Gong Xi Fa Cai! Kung Hei Fat Choi! Happy Chinese/Lunar New Year holidays to all those who celebrate it! May this Year of the Rabbit be a fruitful and prosperous one for every of us!
However, opening the lunar holiday celebrations wasn’t as great for some K-Pop idols—even more so for NewJeans’ Danielle and Hanni.
On January 19, 2023, Danielle and Hanni both sent messages to their fans on their fan communication platform ‘Phoning’, greeting them for the holidays. Danielle sent, “what r u bunnies [their fandom’s name] doing for Chinese new year?”, while Hanni referred to the holiday as “Lunar New Year”.
Both of the NewJeans members got the ire of both Korean and Chinese online users respectively soon after. Danielle later posted an apology on NewJeans’ Instagram.
“Hello, this is NewJeans’ Danielle.
On Thursday, January 19, I sent a message on Phoning that read, “what r u bunnies doing for Chinese new year?” Although I deleted it as soon as I realized my mistake, my message had already been delivered to many people, and it became impossible to undo.
Because Lunar New Year is a holiday celebrated by many countries and regions, including our country [Korea], my choice of words was inappropriate, and I deeply regret it. I also want to say I’m truly sorry to the Bunnies and many other people who must have been disappointed or hurt by my words.
I will not forget this incident, and I will try to be more careful in my words and actions in the future.
Once again, I apologize.”
Bunnies came to both Danielle and Hanni’s defense, saying that the hate they were receiving is clearly too much. Danielle being flamed by Korean netizens one day, and Hanni by Chinese netizens the next.
hanni said lunar new year, get dragged by cnetz. danielle said chinese new year, get dragged by knetz. at the end of the day no matter how they say it, they will get dragged. im tired
— chi (@prettyygoogiee) January 21, 2023
Knet wasnt even mad about it until cnet bring it up???? Cnet was attacking Hanni for call it "LNY" and comparing her with Dani so the whole thing blow up and only then knet know about that. And it isn CNY, it Lunar New Year. https://t.co/ixM2un7kuf
— °•♡•° 𝑺 𝑨 𝑹 𝑨 °•♡•° (@MIUMIUluvAcSt) January 22, 2023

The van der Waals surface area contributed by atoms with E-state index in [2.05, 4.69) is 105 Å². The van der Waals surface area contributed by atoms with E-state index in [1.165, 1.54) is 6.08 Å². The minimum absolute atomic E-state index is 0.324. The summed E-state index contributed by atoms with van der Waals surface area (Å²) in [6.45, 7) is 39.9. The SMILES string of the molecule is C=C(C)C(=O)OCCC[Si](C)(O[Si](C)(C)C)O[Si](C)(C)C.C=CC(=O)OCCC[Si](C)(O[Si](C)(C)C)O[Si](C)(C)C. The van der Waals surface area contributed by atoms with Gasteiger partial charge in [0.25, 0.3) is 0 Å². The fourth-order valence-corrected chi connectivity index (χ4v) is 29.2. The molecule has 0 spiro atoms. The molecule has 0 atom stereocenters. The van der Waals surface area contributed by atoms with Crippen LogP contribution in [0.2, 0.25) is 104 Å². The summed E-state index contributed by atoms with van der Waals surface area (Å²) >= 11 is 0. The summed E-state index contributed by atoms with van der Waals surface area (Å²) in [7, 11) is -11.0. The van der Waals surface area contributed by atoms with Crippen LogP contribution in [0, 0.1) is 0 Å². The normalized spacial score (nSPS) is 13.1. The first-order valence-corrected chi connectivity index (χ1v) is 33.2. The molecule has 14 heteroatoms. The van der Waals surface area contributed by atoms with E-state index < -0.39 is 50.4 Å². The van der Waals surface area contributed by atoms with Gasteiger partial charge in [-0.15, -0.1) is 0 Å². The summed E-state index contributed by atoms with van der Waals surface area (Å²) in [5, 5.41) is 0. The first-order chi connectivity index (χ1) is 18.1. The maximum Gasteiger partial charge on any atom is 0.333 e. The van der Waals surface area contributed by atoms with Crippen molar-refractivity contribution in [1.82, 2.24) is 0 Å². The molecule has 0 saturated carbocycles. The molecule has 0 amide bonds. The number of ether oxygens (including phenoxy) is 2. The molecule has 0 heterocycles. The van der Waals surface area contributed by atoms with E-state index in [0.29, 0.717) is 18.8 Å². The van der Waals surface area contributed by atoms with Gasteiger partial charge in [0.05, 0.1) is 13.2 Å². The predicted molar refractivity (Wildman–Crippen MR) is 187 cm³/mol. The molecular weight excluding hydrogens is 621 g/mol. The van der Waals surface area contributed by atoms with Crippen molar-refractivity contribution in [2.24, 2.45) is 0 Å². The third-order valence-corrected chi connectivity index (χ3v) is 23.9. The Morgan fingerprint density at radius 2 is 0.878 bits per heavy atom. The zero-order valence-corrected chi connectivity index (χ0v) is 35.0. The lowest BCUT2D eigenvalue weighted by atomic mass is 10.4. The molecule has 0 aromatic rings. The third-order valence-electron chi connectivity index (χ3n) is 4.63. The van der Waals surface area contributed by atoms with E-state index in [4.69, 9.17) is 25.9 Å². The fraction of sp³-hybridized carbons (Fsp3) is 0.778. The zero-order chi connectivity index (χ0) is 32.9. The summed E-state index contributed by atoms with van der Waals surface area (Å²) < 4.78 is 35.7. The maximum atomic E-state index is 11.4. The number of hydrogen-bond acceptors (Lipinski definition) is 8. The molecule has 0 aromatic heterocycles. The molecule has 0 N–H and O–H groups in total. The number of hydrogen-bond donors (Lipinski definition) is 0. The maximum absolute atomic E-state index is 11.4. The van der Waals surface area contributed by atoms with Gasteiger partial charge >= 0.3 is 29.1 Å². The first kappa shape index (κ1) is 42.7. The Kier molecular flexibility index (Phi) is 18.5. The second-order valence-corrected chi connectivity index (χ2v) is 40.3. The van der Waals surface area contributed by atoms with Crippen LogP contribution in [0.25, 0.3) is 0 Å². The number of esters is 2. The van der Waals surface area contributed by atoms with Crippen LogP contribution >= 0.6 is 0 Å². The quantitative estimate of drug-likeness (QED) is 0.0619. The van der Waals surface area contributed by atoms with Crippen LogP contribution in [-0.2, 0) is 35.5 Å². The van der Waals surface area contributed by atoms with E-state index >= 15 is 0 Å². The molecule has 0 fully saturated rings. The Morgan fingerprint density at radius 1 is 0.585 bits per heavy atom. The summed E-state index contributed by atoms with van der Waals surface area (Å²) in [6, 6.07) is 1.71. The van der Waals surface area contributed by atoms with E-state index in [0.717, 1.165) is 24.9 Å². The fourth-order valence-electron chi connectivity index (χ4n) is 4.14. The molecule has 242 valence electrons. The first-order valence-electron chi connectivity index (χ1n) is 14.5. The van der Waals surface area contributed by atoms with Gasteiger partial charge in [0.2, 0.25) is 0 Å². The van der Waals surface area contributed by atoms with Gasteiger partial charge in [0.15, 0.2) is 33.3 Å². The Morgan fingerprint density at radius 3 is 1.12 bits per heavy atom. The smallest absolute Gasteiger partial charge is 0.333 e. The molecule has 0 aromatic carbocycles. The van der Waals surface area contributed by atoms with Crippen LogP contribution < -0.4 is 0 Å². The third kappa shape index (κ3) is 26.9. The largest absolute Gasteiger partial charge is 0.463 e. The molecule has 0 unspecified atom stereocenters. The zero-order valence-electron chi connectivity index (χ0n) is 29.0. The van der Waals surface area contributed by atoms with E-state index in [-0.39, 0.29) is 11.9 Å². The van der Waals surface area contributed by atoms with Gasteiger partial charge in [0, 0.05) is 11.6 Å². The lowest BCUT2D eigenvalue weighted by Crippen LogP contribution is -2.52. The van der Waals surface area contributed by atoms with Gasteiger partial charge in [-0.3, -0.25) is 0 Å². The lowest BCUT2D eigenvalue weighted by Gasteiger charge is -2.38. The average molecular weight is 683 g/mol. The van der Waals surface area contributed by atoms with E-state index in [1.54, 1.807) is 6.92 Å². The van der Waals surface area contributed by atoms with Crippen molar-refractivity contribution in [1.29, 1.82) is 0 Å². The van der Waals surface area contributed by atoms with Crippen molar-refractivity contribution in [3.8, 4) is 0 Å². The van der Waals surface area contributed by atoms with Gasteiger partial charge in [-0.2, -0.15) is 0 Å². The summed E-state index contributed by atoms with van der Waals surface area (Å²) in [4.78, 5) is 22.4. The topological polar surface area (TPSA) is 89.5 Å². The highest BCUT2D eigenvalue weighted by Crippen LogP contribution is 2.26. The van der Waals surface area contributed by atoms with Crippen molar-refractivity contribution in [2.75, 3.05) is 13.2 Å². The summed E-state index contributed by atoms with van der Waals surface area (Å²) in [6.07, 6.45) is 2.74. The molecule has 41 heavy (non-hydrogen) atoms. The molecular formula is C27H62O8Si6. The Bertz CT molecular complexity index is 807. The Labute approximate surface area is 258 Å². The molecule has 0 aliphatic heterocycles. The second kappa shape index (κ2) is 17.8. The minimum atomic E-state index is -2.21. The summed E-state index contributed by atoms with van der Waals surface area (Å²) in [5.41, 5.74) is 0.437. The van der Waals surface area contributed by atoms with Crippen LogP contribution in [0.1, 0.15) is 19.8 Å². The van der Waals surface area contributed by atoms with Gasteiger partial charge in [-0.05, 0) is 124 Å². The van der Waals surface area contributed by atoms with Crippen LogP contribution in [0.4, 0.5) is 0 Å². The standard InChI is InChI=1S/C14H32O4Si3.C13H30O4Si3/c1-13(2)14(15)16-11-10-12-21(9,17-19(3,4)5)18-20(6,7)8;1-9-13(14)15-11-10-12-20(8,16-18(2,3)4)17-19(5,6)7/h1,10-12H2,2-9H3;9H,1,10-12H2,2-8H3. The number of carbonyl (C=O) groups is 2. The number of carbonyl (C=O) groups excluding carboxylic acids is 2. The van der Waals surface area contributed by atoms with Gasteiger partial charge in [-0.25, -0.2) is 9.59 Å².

danielle gets bashed by knets for saying 'happy chinese new year' then hanni gets bashed by chinese ppl for saying 'happy lunar new year' even though shes viet 🤩🤩🤩 i love kpop stans 🤩🤩🤩
— s̶o̶p̶h̶ 💗 (@shr1mpballs) January 23, 2023
Hanni is being bullied and bodyshamed by Chinese netizens for saying Lunar new year
— clova (@hanic1over) January 21, 2023
so danielle got hate for saying chinese new year and hanni got hate for saying lunar new year..first of all, all countries have their own culture so nothing is wrong in saying both. most countries including Australia call it cny and most countries including Vietnam call it lny
— K⁷ ᵛⁱᵇᵉ ❤️🔥 (@Taeluvsberry) January 23, 2023
Danielle got hate for saying Chinese new year and now Hanni is getting hate for saying Lunar new year like what do you want them to call it💀 https://t.co/N6eGQfcj35
— 𝐒𝐡𝐚𝐫𝐚𝐧𝐫𝐚𝐝𝐝 || 𝐍𝐱𝐝𝐞 (@dahlia_su_) January 23, 2023
With this in mind, how should we really call this holiday? What is the correct term for it?
The Lunar New Year holiday isn’t only being celebrated in China—it’s also being celebrated in many other Asian countries such as Vietnam, North and South Korea, Singapore, Malaysia, and in places that have a Chinese or Asian community present. As such, there are differences in the way this holiday is being observed.
Using the term “Chinese New Year” is more specific than calling it “Lunar New Year”, which is more general. “Chinese New Year” is used when the traditions and culture being celebrated is of course, Chinese in nature.
An example of this is the Chinese zodiac. While many other Asian cultures follow this zodiac line-up (Rat, Ox, Tiger, Rabbit, Dragon, Snake, Horse, Goat, Monkey, Rooster, Dog, and Pig), Vietnam has their very own zodiac.
In China, 2023 is the year of the Rabbit, while in Vietnam it is the year of the Cat. In the Chinese zodiac, the Ox is what we call the animal that came after the Rat. But in Vietnam, they celebrate the Buffalo instead.
All Asian countries have their own celebrations of this holiday, no matter how similar and different it is, thus it’s not wrong to call it by “Chinese New Year” or “Lunar New Year”.
However, we do get why it can sound offensive to other people.
How does it become offensive and insensitive? Well for one, if we just refer to it as “Chinese New Year”, how would the other cultures celebrating it but under a different name feel? It would make them feel belittled and ignored because the celebration itself isn’t just “Chinese-centered” anymore.
Another is that other cultures (not just Asian) also have their own variation of the “Lunar New Year”, like the Muslims and Jewish people who celebrate it on a completely different date.
Though, just to take care in the future: use “Chinese New Year” when talking about the celebration to other Chinese people and if the traditions being discussed are more Chinese in nature. Use “Lunar New Year” or other local terms when talking about the festival to other Asian cultures.
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